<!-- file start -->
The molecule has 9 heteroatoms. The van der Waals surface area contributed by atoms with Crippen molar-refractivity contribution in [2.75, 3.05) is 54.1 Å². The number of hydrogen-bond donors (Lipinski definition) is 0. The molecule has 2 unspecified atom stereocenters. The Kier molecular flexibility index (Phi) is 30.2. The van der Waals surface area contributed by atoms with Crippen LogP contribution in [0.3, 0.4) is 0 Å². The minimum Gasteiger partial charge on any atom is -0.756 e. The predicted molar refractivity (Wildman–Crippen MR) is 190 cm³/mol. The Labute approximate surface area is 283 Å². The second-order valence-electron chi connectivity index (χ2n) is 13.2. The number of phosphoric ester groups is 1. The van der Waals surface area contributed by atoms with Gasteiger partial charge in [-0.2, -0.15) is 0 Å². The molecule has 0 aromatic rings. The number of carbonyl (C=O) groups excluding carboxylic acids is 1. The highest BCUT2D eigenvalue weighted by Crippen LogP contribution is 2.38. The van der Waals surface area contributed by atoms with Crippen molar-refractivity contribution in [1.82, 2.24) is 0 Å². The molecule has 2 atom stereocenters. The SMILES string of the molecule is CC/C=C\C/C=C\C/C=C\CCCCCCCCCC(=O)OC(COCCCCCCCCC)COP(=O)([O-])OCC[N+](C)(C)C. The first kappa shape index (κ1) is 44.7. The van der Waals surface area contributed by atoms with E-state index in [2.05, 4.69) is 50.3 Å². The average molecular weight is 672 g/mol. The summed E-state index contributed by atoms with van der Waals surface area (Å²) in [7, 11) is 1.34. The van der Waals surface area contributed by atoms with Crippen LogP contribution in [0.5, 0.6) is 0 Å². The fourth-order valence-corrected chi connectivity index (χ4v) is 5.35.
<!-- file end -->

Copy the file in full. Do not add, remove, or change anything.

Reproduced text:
The molecule has 9 heteroatoms. The van der Waals surface area contributed by atoms with Crippen molar-refractivity contribution in [2.75, 3.05) is 54.1 Å². The number of hydrogen-bond donors (Lipinski definition) is 0. The molecule has 2 unspecified atom stereocenters. The Kier molecular flexibility index (Phi) is 30.2. The van der Waals surface area contributed by atoms with Crippen LogP contribution in [0.3, 0.4) is 0 Å². The minimum Gasteiger partial charge on any atom is -0.756 e. The predicted molar refractivity (Wildman–Crippen MR) is 190 cm³/mol. The Labute approximate surface area is 283 Å². The second-order valence-electron chi connectivity index (χ2n) is 13.2. The number of phosphoric ester groups is 1. The van der Waals surface area contributed by atoms with Gasteiger partial charge in [-0.2, -0.15) is 0 Å². The molecule has 0 aromatic rings. The number of carbonyl (C=O) groups excluding carboxylic acids is 1. The highest BCUT2D eigenvalue weighted by Crippen LogP contribution is 2.38. The van der Waals surface area contributed by atoms with Crippen molar-refractivity contribution in [1.82, 2.24) is 0 Å². The molecule has 2 atom stereocenters. The SMILES string of the molecule is CC/C=C\C/C=C\C/C=C\CCCCCCCCCC(=O)OC(COCCCCCCCCC)COP(=O)([O-])OCC[N+](C)(C)C. The first kappa shape index (κ1) is 44.7. The van der Waals surface area contributed by atoms with E-state index in [2.05, 4.69) is 50.3 Å². The average molecular weight is 672 g/mol. The summed E-state index contributed by atoms with van der Waals surface area (Å²) in [7, 11) is 1.34. The van der Waals surface area contributed by atoms with Crippen LogP contribution in [0.5, 0.6) is 0 Å². The fourth-order valence-corrected chi connectivity index (χ4v) is 5.35.